Getting in touch with your inner brand

DNA tests have the power to share a lot of information, everything from identifying our ancestors to solving previously unsolvable crimes to helping predict your chance of getting cancer. It’s invaluable insight for those who want to live an informed life.

Too bad there’s not a business-world equivalent…or is there?

Today, that business DNA equivalent is known as your “brand.” According to best-selling author and marketing mastermind Seth Godin, brand is defined as “the set of expectations, memories, stories, and relationships that, taken together, account for a consumer’s decision to choose one product or service over another.”  

Which essentially means your brand is the sum of everything your company espouses, does, produces, and represents, including:

  • The promises you make to customers
  • Your “look and feel” (how you visually represent your company)
  • Your culture and personality
  • Your marketing and sales efforts
  • Your social media accounts (and—yikes!—everything that gets posted on them)
  • How you handle public relations (Particularly important in this digital era… If you need proof, ask Google what it knows about United Airlines or read about the telling conversation Uber CEO Travis Kalanick had with one of his drivers.)

Regardless of whether you’re starting a company or just hoping to take an honest look at your existing organization, it’s never a bad idea to spend some time and energy evaluating your brand. After all, how can you expect others to know what you stand for…if you don’t?

The practical path to brand discovery

We know this can be a nerve-wracking proposition, but sometimes you have to stop working in the business and work on it for a bit. The easiest way to eat this elephant is by breaking it down into the RIPP acronym: reflect, inspect, protect, and project.


Get outside. Go to the mountain…just do something that involves disconnecting from the world and getting closer to intentional introspection. Think hard about the hopes and dreams you have for your company. Take that “What would you do if you knew you couldn’t fail?” question to heart and see where your answers lead. And for some solid soul searching, read “Start With Why: How Great Leaders Inspire Everyone to Take Action” by Simon Sinek, or watch the TED Talk.


Conduct an honest assessment of your current state. Evaluate the good, the bad, and the ugly. Really think about your mission, vision, and values. And to combat surface-level thinking, perform a heavy-duty SWOT analysis, pin-pointing your strengths, weaknesses, opportunities, and threats. Once you’ve come face to face with your true business self, do a few brand personality exercises, posing the following questions:

  • Where do you want to go?
    • Determine your path and evaluate the strategies that will get you there.
    • Explore your brand platform (aka the promise, reasons to believe/proof points, and benefits you embody).
  • What messaging do you want to put out into the universe?
  • How does that look visually?

At long last, put your discoveries and revelations to paper in a living, breathing document, commonly known as a “brand guide.” Your personal brand guide will help ensure consistency in how you and everyone associated with your brand represents it.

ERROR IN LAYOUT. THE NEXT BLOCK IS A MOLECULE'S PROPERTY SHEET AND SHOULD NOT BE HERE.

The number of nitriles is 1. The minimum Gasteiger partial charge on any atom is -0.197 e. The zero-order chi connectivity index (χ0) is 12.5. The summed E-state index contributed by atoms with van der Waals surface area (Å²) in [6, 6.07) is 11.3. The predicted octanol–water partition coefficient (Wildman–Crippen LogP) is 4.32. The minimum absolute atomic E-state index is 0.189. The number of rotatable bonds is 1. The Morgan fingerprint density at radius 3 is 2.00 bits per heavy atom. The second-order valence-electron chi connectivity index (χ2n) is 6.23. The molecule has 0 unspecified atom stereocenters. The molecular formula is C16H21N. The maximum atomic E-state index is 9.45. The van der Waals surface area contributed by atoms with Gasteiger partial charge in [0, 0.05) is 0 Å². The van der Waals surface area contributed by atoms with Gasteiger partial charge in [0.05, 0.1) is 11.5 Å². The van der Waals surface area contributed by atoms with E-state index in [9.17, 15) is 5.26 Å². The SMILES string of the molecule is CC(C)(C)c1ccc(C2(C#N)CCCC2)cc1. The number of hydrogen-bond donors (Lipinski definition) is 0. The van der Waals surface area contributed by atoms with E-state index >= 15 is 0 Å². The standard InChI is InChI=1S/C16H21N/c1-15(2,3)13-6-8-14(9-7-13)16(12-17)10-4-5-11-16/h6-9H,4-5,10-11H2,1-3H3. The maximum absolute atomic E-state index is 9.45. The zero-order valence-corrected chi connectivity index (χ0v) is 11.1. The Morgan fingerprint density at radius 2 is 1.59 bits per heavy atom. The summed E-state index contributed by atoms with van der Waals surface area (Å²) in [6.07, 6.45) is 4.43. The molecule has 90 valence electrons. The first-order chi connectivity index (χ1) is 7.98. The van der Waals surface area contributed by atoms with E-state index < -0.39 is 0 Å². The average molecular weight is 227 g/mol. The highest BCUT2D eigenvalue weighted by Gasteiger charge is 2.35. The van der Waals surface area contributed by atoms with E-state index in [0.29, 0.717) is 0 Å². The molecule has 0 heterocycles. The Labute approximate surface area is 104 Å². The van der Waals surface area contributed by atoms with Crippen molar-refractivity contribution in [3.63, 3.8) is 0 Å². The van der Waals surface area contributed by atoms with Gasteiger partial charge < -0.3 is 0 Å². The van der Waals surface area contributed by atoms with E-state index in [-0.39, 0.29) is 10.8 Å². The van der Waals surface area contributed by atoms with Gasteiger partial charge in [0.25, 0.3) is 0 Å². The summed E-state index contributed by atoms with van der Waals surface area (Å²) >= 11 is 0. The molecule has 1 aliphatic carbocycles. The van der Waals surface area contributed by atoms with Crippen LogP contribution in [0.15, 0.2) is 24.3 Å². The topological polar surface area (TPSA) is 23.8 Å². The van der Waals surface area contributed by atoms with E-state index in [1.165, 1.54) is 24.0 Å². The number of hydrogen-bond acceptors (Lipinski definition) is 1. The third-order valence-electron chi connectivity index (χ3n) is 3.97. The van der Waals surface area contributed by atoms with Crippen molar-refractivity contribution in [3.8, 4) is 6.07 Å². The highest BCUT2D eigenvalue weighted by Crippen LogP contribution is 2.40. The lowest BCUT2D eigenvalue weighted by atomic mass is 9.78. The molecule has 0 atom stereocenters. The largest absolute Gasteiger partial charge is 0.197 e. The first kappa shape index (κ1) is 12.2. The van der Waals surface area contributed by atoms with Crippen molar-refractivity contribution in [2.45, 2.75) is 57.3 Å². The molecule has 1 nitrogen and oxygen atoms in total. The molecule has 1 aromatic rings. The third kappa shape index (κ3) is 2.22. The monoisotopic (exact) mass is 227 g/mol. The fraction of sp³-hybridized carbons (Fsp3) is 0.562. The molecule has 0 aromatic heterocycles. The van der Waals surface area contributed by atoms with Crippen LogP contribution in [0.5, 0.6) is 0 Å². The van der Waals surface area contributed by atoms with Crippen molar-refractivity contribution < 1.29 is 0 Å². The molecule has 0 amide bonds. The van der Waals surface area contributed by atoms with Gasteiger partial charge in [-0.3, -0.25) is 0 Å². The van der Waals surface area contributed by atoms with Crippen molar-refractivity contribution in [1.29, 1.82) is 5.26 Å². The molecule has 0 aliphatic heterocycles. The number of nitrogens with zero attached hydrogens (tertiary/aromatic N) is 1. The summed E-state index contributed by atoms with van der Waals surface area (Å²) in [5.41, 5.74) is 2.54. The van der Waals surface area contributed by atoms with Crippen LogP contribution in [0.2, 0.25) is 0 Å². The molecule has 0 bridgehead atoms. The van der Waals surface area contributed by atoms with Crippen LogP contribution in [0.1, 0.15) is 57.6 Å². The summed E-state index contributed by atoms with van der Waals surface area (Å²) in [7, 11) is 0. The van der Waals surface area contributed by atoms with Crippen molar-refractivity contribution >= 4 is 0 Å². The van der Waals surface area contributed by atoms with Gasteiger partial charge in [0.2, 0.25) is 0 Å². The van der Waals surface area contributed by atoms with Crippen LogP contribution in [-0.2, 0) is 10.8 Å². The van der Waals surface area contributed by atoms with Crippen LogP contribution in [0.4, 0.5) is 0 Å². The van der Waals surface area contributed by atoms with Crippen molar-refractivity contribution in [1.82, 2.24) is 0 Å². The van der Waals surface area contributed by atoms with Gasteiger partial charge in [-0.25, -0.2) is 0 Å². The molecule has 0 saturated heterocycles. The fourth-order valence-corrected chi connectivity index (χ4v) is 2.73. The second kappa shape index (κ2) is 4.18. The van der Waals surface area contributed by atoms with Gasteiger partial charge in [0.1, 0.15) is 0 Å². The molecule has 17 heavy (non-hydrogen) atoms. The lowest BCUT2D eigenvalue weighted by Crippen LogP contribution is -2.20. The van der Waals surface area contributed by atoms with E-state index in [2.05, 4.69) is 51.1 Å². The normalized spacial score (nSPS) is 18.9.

You’ve come a long way. Now it’s time to fortify your findings with tangible elements that truly forge and define your brand. First off, develop your brand standards, detailing how your logo should be portrayed, what fonts to use, what photography styles best represent your company, yada yada yada. Then, back up what you’ve built up with official brand training for your team—guaranteeing that everyone KNOWS the specific standards that surround your brand. This is also the perfect opportunity to review your company vision and mission, so employees are equipped to go the distance toward your company’s ideal destination. (For an example of an organization that does this well, read more about Southwest Airlines.)

Once you have a united front among your team members, launch your brand internally, setting up a solid dry run for your external brand debut. Take the opportunity to address questions and concerns among friends and family before you present who you are to the rest of the world.


Believe it or not, you’ve done the hardest work leading up to this point. Knowing the characteristics at your company’s core—the metaphorical helices that make up your business genome if you will—is what will set you apart in a world where competition abounds. So what’s next? Sit down and devote some effort to planning how you want to launch your brand externally. Consider factors like ideal timing (i.e. during an industrywide event), the specific channels that will maximize your reach (web, social, print, email, etc.), and opportunities for ongoing campaigns that will serve as fuel for your brand moving forward.

Go live with your external launch, pushing your campaigns, routing items to the right media outlets, and promoting your “story.” And remember, you haven’t come this far to think inside the box. So go beyond the “We’ve rebranded!” press release, and reach your audience on a deeper, more engaging level—with topics, themes, and talking points that transcend the ordinary angle of just selling services.

The TL; DR version

Digging deep into who you are—and who you want to be—isn’t always the most entertaining, most exciting part of running a business. But it’s an undeniably integral piece of understanding and conveying WHY anyone (other than your mom) should care about your business. Skip this step, and you’ll likely find yourself repeatedly clarifying your purpose or intent whenever muddy situations arise. Do it well, though, and you might wake up one day with a legion of devoted brand ambassadors who line up for your product debuts. Ever heard of a little tech company called Apple?